In the Exodus narrative where Moses approaches Pharaoh and asks that he let the children of Israel be let go to worship Jehovah, we read in several places that the Lord hardened Pharoah’s heart (see Exodus 7:3; 9:12; 10:1,20,27; 11:10; 14:4,8), and the hearts of the Egyptians (14:17). We also read in the narrative that Pharaoh hardened his own heart (8:15,32; 9:34), that he refused to humble himself before the Lord (10:3). The author of this text also uses the passive form to tell us that Pharaoh’s heart was hardened, “heavy” or “strengthened”, without telling the reader the source for this heaviness or strengthening (hardness in the KJV).
As Latter-day Saints, we know that the Joseph Smith Translation of the Bible resolves this conflict, as in all cases we read that “Pharaoh hardened his heart” (JST Exodus 7:13). It is also noteworthy that Latter-day Saints do not believe that the Lord would take away Pharaoh’s (or any of our) free will. We believe that if God chose to take away the agency of man, he would cease to be God. Brigham Young once said: “The volition of [man] is free; this is a law of their existence, and the Lord cannot violate his own law; were he to do that, he would cease to be God. … This is a law which has always existed from all eternity, and will continue to exist throughout all the eternities to come. Every intelligent being must have the power of choice.” 1
So for me as a member of the Church of Jesus Christ of Latter-day Saints, knowing that the Bible is “true as far as it is translated correctly” 2, the problem of the Lord hardening Pharaoh’s heart is resolved rather quickly. Everything is all tidy, and our theological question of God taking away the agency of man is resolved.
But I still have this question that I cannot get out of my mind, “Why did the author put this here in the first place? What beliefs did the ancients have about God that prompted this to be put in one of the most well-known scriptural stories in the world?” The tension in the text is right there at the front of the story for all to see. It is not hidden in one passage of the narrative, rather, half of the references to Pharaoh having his heart hardened credit the Lord with the hardening! 3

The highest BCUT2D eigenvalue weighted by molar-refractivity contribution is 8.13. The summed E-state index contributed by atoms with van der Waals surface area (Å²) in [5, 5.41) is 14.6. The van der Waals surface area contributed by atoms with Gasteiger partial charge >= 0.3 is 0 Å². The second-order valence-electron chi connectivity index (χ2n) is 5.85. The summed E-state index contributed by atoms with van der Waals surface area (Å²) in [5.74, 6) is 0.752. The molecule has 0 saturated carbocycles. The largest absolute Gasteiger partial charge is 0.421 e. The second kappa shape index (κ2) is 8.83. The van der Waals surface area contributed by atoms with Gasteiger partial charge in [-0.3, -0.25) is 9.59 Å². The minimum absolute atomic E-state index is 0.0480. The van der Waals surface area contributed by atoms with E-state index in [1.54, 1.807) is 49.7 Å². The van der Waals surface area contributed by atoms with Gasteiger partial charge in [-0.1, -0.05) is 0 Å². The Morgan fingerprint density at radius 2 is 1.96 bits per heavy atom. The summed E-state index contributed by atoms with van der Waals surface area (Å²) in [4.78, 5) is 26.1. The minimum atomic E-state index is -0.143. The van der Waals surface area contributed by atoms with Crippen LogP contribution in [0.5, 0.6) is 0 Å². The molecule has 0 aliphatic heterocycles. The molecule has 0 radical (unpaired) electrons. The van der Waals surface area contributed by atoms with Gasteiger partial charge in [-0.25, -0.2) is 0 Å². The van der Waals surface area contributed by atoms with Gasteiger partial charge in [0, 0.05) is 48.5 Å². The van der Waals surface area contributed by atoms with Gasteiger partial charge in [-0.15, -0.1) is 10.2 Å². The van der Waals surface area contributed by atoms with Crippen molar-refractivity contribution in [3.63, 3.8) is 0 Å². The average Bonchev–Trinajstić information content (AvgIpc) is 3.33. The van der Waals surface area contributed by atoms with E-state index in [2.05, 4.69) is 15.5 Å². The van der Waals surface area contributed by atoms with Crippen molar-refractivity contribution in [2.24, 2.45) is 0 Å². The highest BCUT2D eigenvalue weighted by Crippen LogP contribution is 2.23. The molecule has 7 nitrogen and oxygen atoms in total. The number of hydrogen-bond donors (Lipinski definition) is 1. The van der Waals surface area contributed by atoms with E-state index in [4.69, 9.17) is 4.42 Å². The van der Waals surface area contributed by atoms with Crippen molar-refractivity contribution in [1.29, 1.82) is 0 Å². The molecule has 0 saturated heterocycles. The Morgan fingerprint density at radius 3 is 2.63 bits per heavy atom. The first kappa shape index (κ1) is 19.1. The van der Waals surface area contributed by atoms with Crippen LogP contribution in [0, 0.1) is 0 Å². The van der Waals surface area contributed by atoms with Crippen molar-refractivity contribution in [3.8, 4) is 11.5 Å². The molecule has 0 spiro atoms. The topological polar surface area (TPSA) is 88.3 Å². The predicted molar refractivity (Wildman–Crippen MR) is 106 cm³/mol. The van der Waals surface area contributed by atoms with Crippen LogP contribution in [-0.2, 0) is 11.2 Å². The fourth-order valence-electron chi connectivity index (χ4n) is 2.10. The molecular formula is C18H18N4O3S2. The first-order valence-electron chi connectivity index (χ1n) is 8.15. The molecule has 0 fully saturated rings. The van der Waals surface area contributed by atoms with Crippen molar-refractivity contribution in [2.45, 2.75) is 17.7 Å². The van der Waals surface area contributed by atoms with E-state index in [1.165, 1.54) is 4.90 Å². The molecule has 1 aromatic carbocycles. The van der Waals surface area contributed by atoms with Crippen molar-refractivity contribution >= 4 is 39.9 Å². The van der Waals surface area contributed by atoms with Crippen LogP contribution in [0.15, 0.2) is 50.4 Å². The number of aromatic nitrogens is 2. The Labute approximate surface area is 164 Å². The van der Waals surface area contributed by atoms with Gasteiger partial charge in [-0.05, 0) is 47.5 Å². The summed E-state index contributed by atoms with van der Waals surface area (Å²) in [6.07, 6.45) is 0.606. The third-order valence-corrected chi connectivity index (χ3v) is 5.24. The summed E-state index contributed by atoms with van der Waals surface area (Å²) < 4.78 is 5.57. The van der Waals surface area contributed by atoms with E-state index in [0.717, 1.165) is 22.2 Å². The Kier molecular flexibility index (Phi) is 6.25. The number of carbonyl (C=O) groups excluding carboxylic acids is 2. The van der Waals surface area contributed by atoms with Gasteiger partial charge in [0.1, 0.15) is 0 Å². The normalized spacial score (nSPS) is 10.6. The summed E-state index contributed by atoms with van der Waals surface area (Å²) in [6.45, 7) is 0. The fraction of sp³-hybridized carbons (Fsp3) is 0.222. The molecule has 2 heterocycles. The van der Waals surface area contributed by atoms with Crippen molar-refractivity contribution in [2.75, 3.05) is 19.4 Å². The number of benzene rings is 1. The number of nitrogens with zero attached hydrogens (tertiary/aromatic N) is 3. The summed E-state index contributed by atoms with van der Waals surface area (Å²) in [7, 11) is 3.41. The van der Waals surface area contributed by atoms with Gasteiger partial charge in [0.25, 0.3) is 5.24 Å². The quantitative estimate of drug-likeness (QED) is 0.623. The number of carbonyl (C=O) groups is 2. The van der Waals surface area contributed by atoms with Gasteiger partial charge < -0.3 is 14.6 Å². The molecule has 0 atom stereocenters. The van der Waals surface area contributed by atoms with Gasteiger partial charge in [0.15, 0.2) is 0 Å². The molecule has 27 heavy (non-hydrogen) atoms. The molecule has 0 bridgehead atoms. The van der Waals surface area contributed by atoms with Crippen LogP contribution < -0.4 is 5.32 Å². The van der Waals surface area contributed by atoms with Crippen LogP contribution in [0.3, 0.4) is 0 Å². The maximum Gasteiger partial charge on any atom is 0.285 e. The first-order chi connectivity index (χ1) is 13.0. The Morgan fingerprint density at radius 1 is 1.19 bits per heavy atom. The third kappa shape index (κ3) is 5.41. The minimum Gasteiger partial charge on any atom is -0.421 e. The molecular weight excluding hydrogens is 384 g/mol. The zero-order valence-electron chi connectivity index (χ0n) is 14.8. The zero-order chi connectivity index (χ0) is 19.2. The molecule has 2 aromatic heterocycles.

I like Peter Enns’ approach to this text. He likes the tension that is here in the story. He says:
“The tension cannot be resolved in a facile manner by suggesting, for example, that Pharaoh has already demonstrated his recalcitrance, so Yahweh merely helps the process along, or that he is doing what Pharaoh would have done on his own anyway. Rather, (Exodus)9:12 is a striking reminder of what God has been trying to teach Moses and Israel since the beginning of the Exodus episode: He is in complete control. However Pharaoh might have reacted given the chance is not brought into the discussion. He is not even given that chance. Yahweh hardens his heart. It is best to allow the tension in the text to remain.” 4
I believe the authors of this text wanted this tension to remain in the text for the same reason Peter Enns states, to show that God was in control of the situation. This Exodus story is a powerful story, with many levels of meaning. Even the plagues themselves testify that Jehovah was more powerful than the gods of the Egyptians. 5 There are words that are repeated throughout the story to reflect the ideas of the author that are not easily seen. 6
Another reason that the authors of Exodus inserted this idea that Jehovah hardened Pharaoh’s heart is to illustrate not only that Jehovah has complete control of the situation, but also to show the utter futility in following the wisdom of the world, the which Egypt is a symbol. During the eighth plague, Pharaoh begs Moses to stop the plagues (Exodus 10:16-19), but the Lord “hardened Pharaoh’s heart” and he chose instead to not let the Israelites go (Exodus 10:20)! This story is a classic showdown between the so-called gods of Egypt and the Mighty God of Israel, and the authors of this text do not want us to miss this important point. Like a cat playing with a mouse, Jehovah is shown as all powerful in the contest, this war of the gods, in this narrative.